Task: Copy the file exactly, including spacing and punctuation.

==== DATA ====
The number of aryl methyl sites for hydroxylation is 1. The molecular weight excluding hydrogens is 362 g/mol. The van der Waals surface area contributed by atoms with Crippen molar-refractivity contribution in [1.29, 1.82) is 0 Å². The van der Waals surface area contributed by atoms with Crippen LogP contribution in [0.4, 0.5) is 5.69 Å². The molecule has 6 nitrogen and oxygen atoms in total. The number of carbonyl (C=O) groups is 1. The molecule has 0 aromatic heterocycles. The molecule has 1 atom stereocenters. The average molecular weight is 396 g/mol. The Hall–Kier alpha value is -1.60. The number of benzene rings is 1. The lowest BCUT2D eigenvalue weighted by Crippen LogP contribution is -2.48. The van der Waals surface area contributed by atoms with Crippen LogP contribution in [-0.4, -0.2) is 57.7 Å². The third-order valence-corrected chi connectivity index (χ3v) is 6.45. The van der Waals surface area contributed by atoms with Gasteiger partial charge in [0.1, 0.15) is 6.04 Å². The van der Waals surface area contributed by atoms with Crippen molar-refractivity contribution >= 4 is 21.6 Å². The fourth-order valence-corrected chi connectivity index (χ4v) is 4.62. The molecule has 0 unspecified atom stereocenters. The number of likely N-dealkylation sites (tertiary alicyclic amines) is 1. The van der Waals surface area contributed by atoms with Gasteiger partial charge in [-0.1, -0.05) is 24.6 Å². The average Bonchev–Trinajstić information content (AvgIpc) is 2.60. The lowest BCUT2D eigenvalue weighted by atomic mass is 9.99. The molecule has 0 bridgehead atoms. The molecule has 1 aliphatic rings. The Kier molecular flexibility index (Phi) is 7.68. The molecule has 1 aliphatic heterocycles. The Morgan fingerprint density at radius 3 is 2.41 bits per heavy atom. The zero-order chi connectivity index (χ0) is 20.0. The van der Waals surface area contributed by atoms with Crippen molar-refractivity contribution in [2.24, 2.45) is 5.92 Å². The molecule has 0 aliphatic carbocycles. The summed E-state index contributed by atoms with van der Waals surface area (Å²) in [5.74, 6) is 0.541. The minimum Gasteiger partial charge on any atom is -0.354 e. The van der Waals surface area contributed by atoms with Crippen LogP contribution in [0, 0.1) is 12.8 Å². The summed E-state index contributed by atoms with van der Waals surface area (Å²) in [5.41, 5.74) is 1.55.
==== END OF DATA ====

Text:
The number of aryl methyl sites for hydroxylation is 1. The molecular weight excluding hydrogens is 362 g/mol. The van der Waals surface area contributed by atoms with Crippen molar-refractivity contribution in [1.29, 1.82) is 0 Å². The van der Waals surface area contributed by atoms with Crippen LogP contribution in [0.4, 0.5) is 5.69 Å². The molecule has 6 nitrogen and oxygen atoms in total. The number of carbonyl (C=O) groups is 1. The molecule has 0 aromatic heterocycles. The molecule has 1 atom stereocenters. The average molecular weight is 396 g/mol. The Hall–Kier alpha value is -1.60. The number of benzene rings is 1. The lowest BCUT2D eigenvalue weighted by Crippen LogP contribution is -2.48. The van der Waals surface area contributed by atoms with Crippen LogP contribution in [-0.4, -0.2) is 57.7 Å². The third-order valence-corrected chi connectivity index (χ3v) is 6.45. The van der Waals surface area contributed by atoms with Gasteiger partial charge in [0.1, 0.15) is 6.04 Å². The van der Waals surface area contributed by atoms with Crippen molar-refractivity contribution >= 4 is 21.6 Å². The fourth-order valence-corrected chi connectivity index (χ4v) is 4.62. The molecule has 0 unspecified atom stereocenters. The number of likely N-dealkylation sites (tertiary alicyclic amines) is 1. The van der Waals surface area contributed by atoms with Gasteiger partial charge in [-0.1, -0.05) is 24.6 Å². The average Bonchev–Trinajstić information content (AvgIpc) is 2.60. The lowest BCUT2D eigenvalue weighted by atomic mass is 9.99. The molecule has 0 bridgehead atoms. The molecule has 1 aliphatic rings. The Kier molecular flexibility index (Phi) is 7.68. The molecule has 1 aliphatic heterocycles. The Morgan fingerprint density at radius 3 is 2.41 bits per heavy atom. The zero-order chi connectivity index (χ0) is 20.0. The van der Waals surface area contributed by atoms with Crippen molar-refractivity contribution in [2.24, 2.45) is 5.92 Å². The molecule has 0 aliphatic carbocycles. The summed E-state index contributed by atoms with van der Waals surface area (Å²) in [5.74, 6) is 0.541. The minimum Gasteiger partial charge on any atom is -0.354 e. The van der Waals surface area contributed by atoms with Crippen LogP contribution in [0, 0.1) is 12.8 Å². The summed E-state index contributed by atoms with van der Waals surface area (Å²) in [5.41, 5.74) is 1.55.